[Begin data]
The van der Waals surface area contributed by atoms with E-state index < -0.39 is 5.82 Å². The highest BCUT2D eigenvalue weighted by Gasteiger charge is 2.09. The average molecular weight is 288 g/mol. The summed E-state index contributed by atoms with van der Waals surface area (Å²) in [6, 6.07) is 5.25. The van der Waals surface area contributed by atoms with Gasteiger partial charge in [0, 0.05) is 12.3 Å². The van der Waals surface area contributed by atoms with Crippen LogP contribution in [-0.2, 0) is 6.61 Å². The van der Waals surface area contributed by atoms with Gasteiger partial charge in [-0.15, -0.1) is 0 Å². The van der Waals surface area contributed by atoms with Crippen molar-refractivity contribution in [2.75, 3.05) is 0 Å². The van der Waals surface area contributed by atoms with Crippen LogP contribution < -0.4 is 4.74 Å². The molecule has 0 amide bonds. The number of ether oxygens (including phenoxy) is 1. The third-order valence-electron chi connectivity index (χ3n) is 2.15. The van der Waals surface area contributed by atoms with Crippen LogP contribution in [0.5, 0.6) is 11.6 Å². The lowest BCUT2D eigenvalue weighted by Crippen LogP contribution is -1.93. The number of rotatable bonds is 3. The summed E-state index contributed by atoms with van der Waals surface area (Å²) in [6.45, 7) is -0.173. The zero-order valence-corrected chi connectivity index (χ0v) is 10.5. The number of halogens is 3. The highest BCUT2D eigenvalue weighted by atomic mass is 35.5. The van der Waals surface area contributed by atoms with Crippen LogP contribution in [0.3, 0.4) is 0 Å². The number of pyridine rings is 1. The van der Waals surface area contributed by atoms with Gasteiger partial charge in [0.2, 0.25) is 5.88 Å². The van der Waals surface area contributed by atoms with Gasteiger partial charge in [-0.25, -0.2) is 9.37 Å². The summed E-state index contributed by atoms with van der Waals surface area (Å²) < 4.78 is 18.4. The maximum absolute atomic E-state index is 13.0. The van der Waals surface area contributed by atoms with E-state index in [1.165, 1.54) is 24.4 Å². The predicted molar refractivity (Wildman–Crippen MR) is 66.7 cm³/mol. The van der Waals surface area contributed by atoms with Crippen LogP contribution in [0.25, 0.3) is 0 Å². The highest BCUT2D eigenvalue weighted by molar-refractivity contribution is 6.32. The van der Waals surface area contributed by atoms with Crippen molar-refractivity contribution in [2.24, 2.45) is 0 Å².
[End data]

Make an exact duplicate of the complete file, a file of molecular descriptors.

The van der Waals surface area contributed by atoms with E-state index < -0.39 is 5.82 Å². The highest BCUT2D eigenvalue weighted by Gasteiger charge is 2.09. The average molecular weight is 288 g/mol. The summed E-state index contributed by atoms with van der Waals surface area (Å²) in [6, 6.07) is 5.25. The van der Waals surface area contributed by atoms with Gasteiger partial charge in [0, 0.05) is 12.3 Å². The van der Waals surface area contributed by atoms with Crippen LogP contribution in [-0.2, 0) is 6.61 Å². The van der Waals surface area contributed by atoms with Gasteiger partial charge in [-0.15, -0.1) is 0 Å². The van der Waals surface area contributed by atoms with Crippen molar-refractivity contribution in [2.75, 3.05) is 0 Å². The van der Waals surface area contributed by atoms with Crippen LogP contribution < -0.4 is 4.74 Å². The molecule has 0 amide bonds. The number of ether oxygens (including phenoxy) is 1. The third-order valence-electron chi connectivity index (χ3n) is 2.15. The van der Waals surface area contributed by atoms with Crippen LogP contribution in [0.5, 0.6) is 11.6 Å². The lowest BCUT2D eigenvalue weighted by Crippen LogP contribution is -1.93. The number of rotatable bonds is 3. The summed E-state index contributed by atoms with van der Waals surface area (Å²) in [6.45, 7) is -0.173. The zero-order valence-corrected chi connectivity index (χ0v) is 10.5. The number of halogens is 3. The highest BCUT2D eigenvalue weighted by atomic mass is 35.5. The van der Waals surface area contributed by atoms with Crippen LogP contribution in [0.3, 0.4) is 0 Å². The number of pyridine rings is 1. The van der Waals surface area contributed by atoms with Gasteiger partial charge in [0.2, 0.25) is 5.88 Å². The van der Waals surface area contributed by atoms with Gasteiger partial charge in [-0.25, -0.2) is 9.37 Å². The summed E-state index contributed by atoms with van der Waals surface area (Å²) < 4.78 is 18.4. The maximum absolute atomic E-state index is 13.0. The van der Waals surface area contributed by atoms with E-state index in [1.165, 1.54) is 24.4 Å². The predicted molar refractivity (Wildman–Crippen MR) is 66.7 cm³/mol. The van der Waals surface area contributed by atoms with Crippen LogP contribution in [0.25, 0.3) is 0 Å². The highest BCUT2D eigenvalue weighted by molar-refractivity contribution is 6.32. The van der Waals surface area contributed by atoms with Crippen molar-refractivity contribution in [2.24, 2.45) is 0 Å².